I feel sad for those people from around the world who everyday pick up a newspaper to follow the news of the political candidates in the U.S. I understand their need to hope and regain excitement in the possibility of global change with the change of America’s president. These people ignore the reality for they dream of a ‘democracy’ that can exist parallel to a ‘fascist economy,’ something which in fact is an oxymoron. For years now I have been hearing a large proportion of the western intellectual community of both the right and the left rejecting the idea of social revolution. I realize that by this rejection they are serving the interests of the oppressing class, which has waged war on the outside and installed a police state within.

Until we understand that true democracy does not exist in the west, we will continue to be mocked into conflict between each other. The ‘establishment’ will continue to isolate us and separate us from the fight to our truly free existence. If one believes that Auschwitz was a consequence of the rise of fascism, it is certainly too late now to avoid Guantanamo, and all we can do is fight it. Fascism is here today because we allowed it to be here. Somehow a large proportion of the population is drawn to the grandeur of infallibility portrayed by fascist leadership. I say this because of the overwhelming facts that reveal its existence.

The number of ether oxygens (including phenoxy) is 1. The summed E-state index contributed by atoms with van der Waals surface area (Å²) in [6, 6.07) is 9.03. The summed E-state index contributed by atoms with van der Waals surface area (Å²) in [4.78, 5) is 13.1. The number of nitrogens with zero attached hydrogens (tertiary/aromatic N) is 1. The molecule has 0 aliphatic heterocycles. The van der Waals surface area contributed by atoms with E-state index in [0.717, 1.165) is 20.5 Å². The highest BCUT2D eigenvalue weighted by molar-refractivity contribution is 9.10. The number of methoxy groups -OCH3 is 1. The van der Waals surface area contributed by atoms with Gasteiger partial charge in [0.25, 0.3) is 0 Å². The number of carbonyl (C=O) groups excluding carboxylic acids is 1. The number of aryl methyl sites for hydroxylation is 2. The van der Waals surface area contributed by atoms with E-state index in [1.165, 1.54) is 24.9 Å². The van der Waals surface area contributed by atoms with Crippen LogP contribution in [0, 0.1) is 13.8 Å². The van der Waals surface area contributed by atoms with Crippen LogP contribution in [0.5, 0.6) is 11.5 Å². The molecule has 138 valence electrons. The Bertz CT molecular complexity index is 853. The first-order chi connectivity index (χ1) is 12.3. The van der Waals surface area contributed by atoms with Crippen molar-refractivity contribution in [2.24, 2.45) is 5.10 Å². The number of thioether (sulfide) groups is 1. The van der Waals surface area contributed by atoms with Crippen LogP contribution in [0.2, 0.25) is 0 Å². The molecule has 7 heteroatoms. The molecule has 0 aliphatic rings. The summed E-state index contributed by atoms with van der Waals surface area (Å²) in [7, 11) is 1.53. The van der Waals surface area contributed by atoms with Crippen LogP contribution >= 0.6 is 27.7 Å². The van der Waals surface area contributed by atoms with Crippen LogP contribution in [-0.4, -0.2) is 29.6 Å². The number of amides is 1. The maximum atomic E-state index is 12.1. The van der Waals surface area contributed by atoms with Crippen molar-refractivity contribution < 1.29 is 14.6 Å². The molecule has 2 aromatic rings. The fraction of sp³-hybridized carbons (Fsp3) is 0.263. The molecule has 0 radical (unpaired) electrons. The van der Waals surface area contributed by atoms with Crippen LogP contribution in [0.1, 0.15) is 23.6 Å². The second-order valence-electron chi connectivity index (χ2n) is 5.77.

The true problem however, arises when we acknowledge that we live in failed fascist states. When that happens, the intellect is drawn to the question of what happens to our military might, our nuclear weapons, our economic wealth, or our social rights acquired by the arduous effort of millions of human beings. When we understand that we are living in failed states, we can objectively acknowledge the fears surrounding the eminent failure of Pakistan and reflect on those facing our own western reality. Our failed banking system which is losing billions of dollars a day, our debt ridden countries, our lost imperial wars against people who resisted more than we assumed. It is only within that context that we can observe the constant change of laws affecting our freedoms, such as the wiretapping of our phones or the copying of the hard-drive of our computers at airport security checks. This alone should serve to understand that the time has come for a social revolution. However, it doesn’t seem to be enough and I dread to think what will happen to our nuclear weapons and armies, when we do indeed collapse and acknowledge that we are in fact failed fascist states.

Pablo Ouziel is a sociologist and a freelance writer based in Spain.